St. Thomas Aquinas, Summa Theologica

Mr. Steel


Whether human virtue is a habit?

Objection 1. It would seem that human virtue is not a habit: For virtue is "the limit of power" (De Coelo i, text. 116). But the limit of anything is reducible to the genus of that of which it is the limit; as a point is reducible to the genus of line. Therefore virtue is reducible to the genus of power, and not to the genus of habit.

Objection 2. Further, Augustine says (De Lib. Arb. ii) [Retract. ix; cf. De Lib. Arb. ii, 19 that "virtue is good use of free-will." But use of free-will is an act. Therefore virtue is not a habit, but an act.

Objection 3. Further, we do not merit by our habits, but by our actions: otherwise a man would merit continually, even while asleep. But we do merit by our virtues. Therefore virtues are not habits, but acts.

Objection 4. Further, Augustine says (De Moribus Eccl. xv) that "virtue is the order of love," and (QQ. lxxxiii, qu. 30) that "the ordering which is called virtue consists in enjoying what we ought to enjoy, and using what we ought to use." Now order, or ordering, denominates either an action or a relation. Therefore virtue is not a habit, but an action or a relation.

Objection 5. Further, just as there are human virtues, so are there natural virtues. But natural virtues are not habits, but powers. Neither therefore are human virtues habits.

On the contrary, The Philosopher says (Categor. vi) that science and virtue are habits.

I answer that, Virtue denotes a certain perfection of a power. Now a thing's perfection is considered chiefly in regard to its end. But the end of power is act. Wherefore power is said to be perfect, according as it is determinate to its act.

Now there are some powers which of themselves are determinate to their acts; for instance, the active natural powers. And therefore these natural powers are in themselves called virtues. But the rational powers, which are proper to man, are not determinate to one particular action, but are inclined indifferently to many: and they are determinate to acts by means of habits, as is clear from what we have said above (49, 4 ). Therefore human virtues are habits.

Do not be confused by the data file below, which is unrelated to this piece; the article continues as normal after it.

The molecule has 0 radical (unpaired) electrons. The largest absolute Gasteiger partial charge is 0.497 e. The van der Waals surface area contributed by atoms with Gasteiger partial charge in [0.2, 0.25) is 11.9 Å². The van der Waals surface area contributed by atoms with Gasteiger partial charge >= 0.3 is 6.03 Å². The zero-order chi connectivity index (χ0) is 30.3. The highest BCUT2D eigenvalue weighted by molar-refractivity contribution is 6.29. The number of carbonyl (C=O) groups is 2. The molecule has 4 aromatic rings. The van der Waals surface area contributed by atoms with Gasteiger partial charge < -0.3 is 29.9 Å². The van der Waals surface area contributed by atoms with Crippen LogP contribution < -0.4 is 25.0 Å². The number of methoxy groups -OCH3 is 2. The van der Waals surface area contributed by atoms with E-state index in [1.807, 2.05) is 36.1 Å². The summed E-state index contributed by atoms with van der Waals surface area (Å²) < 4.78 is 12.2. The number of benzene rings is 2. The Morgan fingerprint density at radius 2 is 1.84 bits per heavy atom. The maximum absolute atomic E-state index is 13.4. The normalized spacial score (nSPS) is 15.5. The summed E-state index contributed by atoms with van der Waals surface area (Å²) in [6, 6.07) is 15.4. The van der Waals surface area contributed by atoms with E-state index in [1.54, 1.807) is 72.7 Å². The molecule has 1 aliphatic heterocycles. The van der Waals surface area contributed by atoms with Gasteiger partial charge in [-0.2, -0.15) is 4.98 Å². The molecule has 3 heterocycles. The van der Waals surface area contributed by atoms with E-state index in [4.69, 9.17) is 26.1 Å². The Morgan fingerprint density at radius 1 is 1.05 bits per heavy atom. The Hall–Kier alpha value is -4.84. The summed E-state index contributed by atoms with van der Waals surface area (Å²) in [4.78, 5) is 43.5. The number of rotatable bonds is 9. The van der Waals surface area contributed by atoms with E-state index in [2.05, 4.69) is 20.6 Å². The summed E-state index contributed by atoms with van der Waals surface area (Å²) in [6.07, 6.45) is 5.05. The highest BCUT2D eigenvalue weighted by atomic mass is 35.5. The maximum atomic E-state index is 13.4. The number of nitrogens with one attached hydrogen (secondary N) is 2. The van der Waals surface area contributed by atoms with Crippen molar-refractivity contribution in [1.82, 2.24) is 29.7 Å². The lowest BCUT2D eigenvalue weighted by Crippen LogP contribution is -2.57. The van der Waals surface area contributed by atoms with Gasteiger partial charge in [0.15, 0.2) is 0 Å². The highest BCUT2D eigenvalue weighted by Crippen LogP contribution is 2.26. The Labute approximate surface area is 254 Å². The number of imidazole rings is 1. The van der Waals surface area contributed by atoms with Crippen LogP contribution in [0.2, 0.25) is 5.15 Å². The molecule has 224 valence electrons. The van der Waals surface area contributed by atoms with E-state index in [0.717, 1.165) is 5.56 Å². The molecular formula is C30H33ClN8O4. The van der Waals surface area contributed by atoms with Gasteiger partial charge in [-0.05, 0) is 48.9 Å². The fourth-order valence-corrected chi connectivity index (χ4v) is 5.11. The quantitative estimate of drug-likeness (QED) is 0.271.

Reply to Objection 1. Sometimes we give the name of a virtue to that to which the virtue is directed, namely, either to its object, or to its act: for instance, we give the name Faith, to that which we believe, or to the act of believing, as also to the habit by which we believe. When therefore we say that "virtue is the limit of power," virtue is taken for the object of virtue. For the furthest point to which a power can reach, is said to be its virtue; for instance, if a man can carry a hundredweight and not more, his virtue [In English we should say 'strength,' which is the original signification of the Latin 'virtus': thus we speak of an engine being so many horse-power, to indicate its 'strength'] is put at a hundredweight, and not at sixty. But the objection takes virtue as being essentially the limit of power.

Reply to Objection 2. Good use of free-will is said to be a virtue, in the same sense as above (ad 1); that is to say, because it is that to which virtue is directed as to its proper act. For the act of virtue is nothing else than the good use of free-will.

Reply to Objection 3. We are said to merit by something in two ways. First, as by merit itself, just as we are said to run by running; and thus we merit by acts. Secondly, we are said to merit by something as by the principle whereby we merit, as we are said to run by the motive power; and thus are we said to merit by virtues and habits.

Reply to Objection 4. When we say that virtue is the order or ordering of love, we refer to the end to which virtue is ordered: because in us love is set in order by virtue.

Reply to Objection 5. Natural powers are of themselves determinate to one act: not so the rational powers. And so there is no comparison, as we have said.


Reading Comprehension Questions for Thomas' analysis of virtue

Mr. Steel


1. What is the subject of Thomas' philosophic inquiry?



2. Look at the "scholastic form" of Thomas' writing. How does Thomas set up his analysis (i.e.: How does he organize his work structurally?)








3. What does Thomas do to lend more weight to each side of the argument?





4. Describe any TWO reasons why, on the one hand, Thomas entertains the possibility that virtue is not a kind of habit.











5. How does Thomas dispute each of these claims?












6. What makes Thomas' analysis of questions effective?